However, especially if your future tax bracket is likely to be higher than your current tax bracket, your situation may require further analysis. For example, if you will have some “gap years” in which your income will be unusually low because you have stopped working, haven’t yet started collecting Social Security, and haven’t yet started having “required minimum distributions” (RMDs) taken out of your IRA accounts, then you are a prime candidate for in-depth tax planning. Because so many of our clients are in that situation, Ann and I recently launched Sapient Tax Services to provide tax planning.

A Partial Roth Conversion Example

Making opportunistic partial Roth conversions can make a huge difference in your expected lifetime tax obligations. Our example is for a newly retired couple, John and Jane Smith. He is 66 and she is 64. To be conservative, the retirement projections illustrated below carry through until Jane turns 100. The Smiths expect to spend about $120,000 per year after taxes in retirement (in real, inflation-adjusted dollars). His Social Security benefit is $50,000 per year and hers is $25,000 per year. Neither of them has a defined-benefit pension plan. That leaves $45,000 per year ($120,00 - $50,000 - $25,000) that will have to be provided by their investments.

Their advisor (me) has persuaded them to delay Social Security until age 70. That means that there will be several years that their investments will have to provide 100% of their living expenses. They have sufficient retirement savings to make this feasible:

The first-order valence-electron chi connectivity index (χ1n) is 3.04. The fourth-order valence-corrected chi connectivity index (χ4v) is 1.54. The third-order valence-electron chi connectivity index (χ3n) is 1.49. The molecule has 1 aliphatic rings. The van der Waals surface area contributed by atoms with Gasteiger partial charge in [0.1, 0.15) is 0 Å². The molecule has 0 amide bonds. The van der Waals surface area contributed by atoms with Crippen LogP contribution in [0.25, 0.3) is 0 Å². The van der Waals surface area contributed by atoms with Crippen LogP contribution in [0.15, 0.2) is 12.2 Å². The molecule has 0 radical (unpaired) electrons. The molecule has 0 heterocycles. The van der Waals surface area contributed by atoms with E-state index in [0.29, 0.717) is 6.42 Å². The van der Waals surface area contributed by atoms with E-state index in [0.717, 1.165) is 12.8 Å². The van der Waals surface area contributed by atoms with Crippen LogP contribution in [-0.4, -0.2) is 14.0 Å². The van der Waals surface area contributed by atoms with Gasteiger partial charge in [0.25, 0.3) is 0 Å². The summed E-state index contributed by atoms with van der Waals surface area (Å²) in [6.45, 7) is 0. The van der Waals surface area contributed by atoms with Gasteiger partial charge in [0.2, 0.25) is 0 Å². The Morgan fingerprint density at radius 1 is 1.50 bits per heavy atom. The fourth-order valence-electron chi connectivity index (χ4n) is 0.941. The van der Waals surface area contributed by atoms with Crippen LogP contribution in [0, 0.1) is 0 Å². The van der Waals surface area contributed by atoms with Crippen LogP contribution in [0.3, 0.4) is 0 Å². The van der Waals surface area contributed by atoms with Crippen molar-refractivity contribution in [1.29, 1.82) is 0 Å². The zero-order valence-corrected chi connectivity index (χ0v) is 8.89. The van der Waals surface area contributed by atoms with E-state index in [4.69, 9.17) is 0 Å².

$   400,000         Taxable account

                $1,500,000         His traditional IRA

                $   200,000         Her traditional IRA

All three of their accounts are identically invested in a portfolio of 60% stocks and 40% bonds. The stocks have a 1.5% dividend yield and a dividend growth rate of 6.0%, for a total return of 7.5%. The bonds have a yield of 4%. Therefore, the portfolio expected return is 6.10% (60% x 7.5% + 40% x 4.0%). A 2.5% inflation rate leaves an expected real return of 3.60%. (All calculations illustrated below are based on “current dollars” after inflation.) An extremely low index fund-like turnover rate of 5% is assumed, with all realized capital gains taxed at 15%.

Their beginning effective federal income tax rate is 12%. The “effective” tax rate is the blended average rate paid on all taxable income. They are expected to be in the 22% tax bracket for most of their retirement, but not until John starts collecting Social Security benefits. The “tax bracket” is the tax rate paid on the last dollar of income, and it is also known as the "marginal tax rate." The calculations used to generate the graphs below update their federal income tax rate each year by using their tax rate from the previous calendar year.

No Roth Conversions